Fog/Mist
59°FFog/MistFull Forecast

Durbin frustrated with federal budget troubles

Published: Friday, March 1, 2013 1:30 p.m. CDT • Updated: Friday, March 1, 2013 11:23 p.m. CDT
Caption
(AP file photo)
Nancy Hall, a nutrition manager with the nonprofit Peace Meals Senior Nutrition Program based in Charleston, cleans the kitchen Sept. 22, 2011, in an area near food storage at the East Central Illinois Area Agency on Aging in Bloomington. Potential cuts to the federal budget under the sequester that were scheduled to go into effect Friday, could result in a reduction of services to seniors under the program.

CHICAGO – U.S. Sen. Dick Durbin said Friday he's as frustrated as most Americans with the repeated "doomsday scenario" involving the federal budget.

Speaking in Chicago on the day that $85 billion in automatic spending cuts were to take effect, the Senate's No. 2 Democratic leader blamed some House Republicans who aren't willing to negotiate.

"You fix it with an election," Durbin said. "Unfortunately, at this point, there is control in the House of Representatives by a group that invites this. They like this approach. I think it's a mistake."

Durbin's remarks came at a press conference focusing on the impact of $1.6 billion in automatic spending cuts at the National Institute of Health, just one of the many agencies affected by the federal budget reduction. Illinois is the 10th largest recipient of NIH money and could lose roughly $38 million, Durbin said. The cuts could lead to the loss of 727 jobs, he said.

"We have lived the last two years and three months with this doomsday scenario recurring time after time: threatened government shutdowns, threatened economy shutdowns, threats on the fiscal cliff, threats on sequestration," Durbin said. "This is no way to run a government and it's no way to run a great nation."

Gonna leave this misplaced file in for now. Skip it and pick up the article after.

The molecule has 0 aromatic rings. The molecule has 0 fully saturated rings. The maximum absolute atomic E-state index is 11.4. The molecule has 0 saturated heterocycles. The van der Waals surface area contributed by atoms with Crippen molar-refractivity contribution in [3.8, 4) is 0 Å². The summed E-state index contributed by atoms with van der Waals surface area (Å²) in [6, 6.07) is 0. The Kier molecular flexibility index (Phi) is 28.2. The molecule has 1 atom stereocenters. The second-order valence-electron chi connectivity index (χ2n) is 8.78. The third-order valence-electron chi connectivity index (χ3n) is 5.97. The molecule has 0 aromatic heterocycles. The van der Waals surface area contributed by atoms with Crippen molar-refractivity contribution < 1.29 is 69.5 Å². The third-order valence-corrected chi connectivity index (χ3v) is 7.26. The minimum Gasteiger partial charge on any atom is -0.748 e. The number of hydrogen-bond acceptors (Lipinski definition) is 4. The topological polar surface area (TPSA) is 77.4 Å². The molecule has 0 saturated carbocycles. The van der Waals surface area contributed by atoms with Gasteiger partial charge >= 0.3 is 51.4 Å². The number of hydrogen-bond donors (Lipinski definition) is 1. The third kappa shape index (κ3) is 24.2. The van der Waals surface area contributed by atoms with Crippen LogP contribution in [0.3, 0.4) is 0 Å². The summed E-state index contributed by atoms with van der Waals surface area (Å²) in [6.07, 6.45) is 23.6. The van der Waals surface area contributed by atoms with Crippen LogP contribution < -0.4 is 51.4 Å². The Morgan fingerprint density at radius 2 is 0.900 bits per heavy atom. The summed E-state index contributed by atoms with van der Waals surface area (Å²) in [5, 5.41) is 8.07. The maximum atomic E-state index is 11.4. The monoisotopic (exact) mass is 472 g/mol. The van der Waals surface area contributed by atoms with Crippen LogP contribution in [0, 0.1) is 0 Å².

Researchers from Northwestern University's Feinberg School of Medicine, Lurie Children's Hospital, University of Chicago and University of Illinois at Chicago joined Durbin in calling for a compromise that preserves funding for research.

"There is no doubt in my mind that some of the cuts to medical research will have a direct impact on lives and the quality of life," Durbin said. "We're talking about cancer research. We're talking about treating diabetes. These are deadly diseases."

Illinois residents won't wake up Monday and notice much change because of the spending cuts – known as sequestration – Durbin acknowledged, but he said aviation spending cuts to be announced soon may force "some downstate airports" to close.

"People will finally say, 'So that's what sequestration is all about,'" Durbin said.

Durbin's staff later clarified that it's not known whether any airports will close immediately.

"We will know more when the FAA releases additional details next week," said Durbin spokeswoman Christina Angarola in an email. "What we do know is that several air traffic control towers and other air traffic control facilities will close and downstate airport directors have told Sen. Durbin's staff that safety will be impacted as a result."

Air traffic control towers could close at Illinois airports in Alton, Sugar Grove, Bloomington-Normal, Decatur, West Chicago, Murphysboro, Marion, Springfield and Waukegan, according to a list provided by Durbin's office.

Previous Page|1|2|Next Page

Get breaking and town-specific news sent to your phone. Sign up for text alerts from the Northwest Herald.

Copyright 2014 The Associated Press. All rights reserved. This material may not be published, broadcast, rewritten or redistributed.

Reader Poll

Do you agree with the County Board's decision to turn away state funding that could have been used to help the uninsured?
Yes
No